Nevada Historian and political junkie Stanley Paher sent me his political prognostications last night with permission to reprint them here. Stanley is a Nevada Author and Historian with Dozens of books to his credit. His book Nevada Ghost Towns and Desert Atlas are standard fare of desert rats across the fruited plain.
In election eve for the 2018 mid-terms, it looks like both parties will come away with something unlike 2006, 2010 and 2014 when one party dominated. At the end of this essay I have a twist on which party will claim 218+ House of Representative seats.
State of Nevada
For Nevada Governor Sisolak (D) should win, though he has never been able to shake off Laxalt, who keeps hanging around, continually nipping at Sisolak’s heels. Yes, responsible polls have shown Laxalt with a lead, but if the early voting is any indication the D’s have polled 12% more than the R, 191,000 to 144,000 in Clark Co. and by a much lesser extent in Washoe Co. Certainly Laxalt can score an upset, in my opinion a 40% chance for that.
Nevada Senator Heller (R) should win by about 35,000 votes statewide. As incumbent, name recognition, proven lawmaker and unbeaten in a Nevada general election, are all plusses. He has always received a splendid vote in Washoe County. Even now perhaps one-third of the Nevada electorate do not know who Jacky Rosen is. She is under-qualified, brings little to the table, so “one and done” for her.
Lt. Gov. should go to Kate Marshall (D) easily. She may get the high vote among all statewide constitutional office candidates.
Attorney-General race will go very likely to the R. Its candidate Wesley Duncan is pouring it on in the last days with responsible, effective negative ads exposing the D candidate Aaron Ford’s carelessness and neglect with filing federal tax returns and his brushes with the law. In contrast, Duncan is whistle-clean, has remained unscathed. Of significance, 17,900 voters preferred “none of these candidates” rather than Ford in the D primary.
In Cogressional-4 Horsford (D) will prevail. There is no incumbent. In CD-3 (R) Danny Tarkanian certainly has name identification over Susie Lee (D), but also heavy political and business baggage. Lee outpolled Tark by more than 10,000 votes out of 72,000 cast in the primary last June. Edge to Lee (D).
Both parties nationwide are fired up, initially brought about by the Kavanaugh hearings, though this has subsided to a trickle. The migrant caravan of 12,000 Central Americans toward the border is not good news for the D. The news covers this daily, reminding voters that the D’s lack of any kind of responsible legal immigration policy, plus abolishing ICE. These are negatives for the party.
The D’s have a point about health care, and it is plus for the D. Further, the R has never been able to reform top-down the Affordable Care Act [Obamacare] as promised, but to their credit the (R) has expanded insurance choices and wishes not to expand Medicaid into single-payer.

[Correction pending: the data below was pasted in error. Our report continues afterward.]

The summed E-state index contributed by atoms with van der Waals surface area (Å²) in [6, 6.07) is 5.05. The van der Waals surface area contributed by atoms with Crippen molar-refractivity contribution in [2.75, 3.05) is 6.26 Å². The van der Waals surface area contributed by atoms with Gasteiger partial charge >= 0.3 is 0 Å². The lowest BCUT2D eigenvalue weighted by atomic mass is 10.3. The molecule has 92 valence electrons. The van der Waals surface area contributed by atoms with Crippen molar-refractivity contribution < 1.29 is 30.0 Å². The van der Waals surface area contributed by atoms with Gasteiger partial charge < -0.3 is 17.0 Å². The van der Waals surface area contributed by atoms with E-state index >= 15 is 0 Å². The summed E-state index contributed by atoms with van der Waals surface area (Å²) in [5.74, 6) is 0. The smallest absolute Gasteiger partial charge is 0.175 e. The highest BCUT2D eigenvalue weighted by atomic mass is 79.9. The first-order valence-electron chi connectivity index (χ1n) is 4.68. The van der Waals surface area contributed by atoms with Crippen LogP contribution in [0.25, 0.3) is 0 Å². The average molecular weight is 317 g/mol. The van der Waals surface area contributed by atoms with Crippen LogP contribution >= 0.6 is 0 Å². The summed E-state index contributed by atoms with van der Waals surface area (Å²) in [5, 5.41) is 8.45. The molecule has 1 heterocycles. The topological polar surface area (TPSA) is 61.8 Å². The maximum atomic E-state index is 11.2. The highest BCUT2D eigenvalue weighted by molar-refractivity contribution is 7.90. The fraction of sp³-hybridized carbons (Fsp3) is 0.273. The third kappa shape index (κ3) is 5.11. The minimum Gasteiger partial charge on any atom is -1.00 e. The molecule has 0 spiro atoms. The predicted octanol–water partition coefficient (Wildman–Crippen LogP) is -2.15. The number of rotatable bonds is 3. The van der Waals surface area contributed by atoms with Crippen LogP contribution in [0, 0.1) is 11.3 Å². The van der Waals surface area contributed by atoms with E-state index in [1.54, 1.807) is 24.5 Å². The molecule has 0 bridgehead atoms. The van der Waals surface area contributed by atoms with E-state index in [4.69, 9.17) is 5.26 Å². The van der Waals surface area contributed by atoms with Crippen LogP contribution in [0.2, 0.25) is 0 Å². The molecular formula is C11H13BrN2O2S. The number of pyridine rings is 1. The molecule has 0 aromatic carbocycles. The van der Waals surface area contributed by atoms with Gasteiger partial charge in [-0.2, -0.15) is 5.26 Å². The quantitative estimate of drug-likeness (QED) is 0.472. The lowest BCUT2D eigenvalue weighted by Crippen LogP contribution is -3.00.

Nationwide in at least 75% of the states, especially Florida, Arizona, Indiana, Texas, and Ohio, as well as in most other key battle ground states, the R’s have outpolled the D’s often by wide margins, like 46 to 35 in Arizona. (Don‘t forget there are more than a dozen states which do not have early voting.)
Second, the Trump factor is immense, and a Trump appearance is worthwhile for the R candidate. Quietly behind the scene,VP Pence is rounding up stray GOP officials as he did in 2016 to create a Trump win. The same thing is happening this year.
Of significance, on election day the R consistently do better than the D. It’s like gift shopping before Christmas, with women buying presents weeks before Dec. 25. The Ds generally speaking are like these early shopping women, voting early whereas most men wait until a day or two before Christmas to buy presents, corresponding to the R voters (especially middle age +) who wait until the longstanding traditional election day to vote.
The R should come away with a net +3, taking North Dakota, Missouri and Indiana. The second tier of competitive races are Montana, (Tester) W. Va. (Manchin), and Florida (Nelson). Incumbent D’s in these states are well liked by their voters and should win. The third tier are Michigan, one Minnesota Senate seat (two are running this year from that state), New Jersey and Ohio. In all of these the D’s are currently ahead beyond the margin of polling error. Yet amid these second and third tier states, I predict that one of these D Senator candidates will lose.
The D’s insists that they can take Nevada and Arizona. Nevada is analyzed above, but Arizona the D candidate, Sinema, is part of the Democratic progressive revolution and a Taliban sympathizer. The (R) McSally is a 28- year military veteran and a well-rounded moderate candidate. Though polls show a near tie, McSally should prevail by a goodly margin, preserving this seat for the (R). Thus I think the R will walk away this election cycle with a +4 gain. Sinema is one of so many left-left candidates which the D’s are putting up in US Senate and House races. Certainly in a safe D district or safe state senate race a left-left candidate can win easily.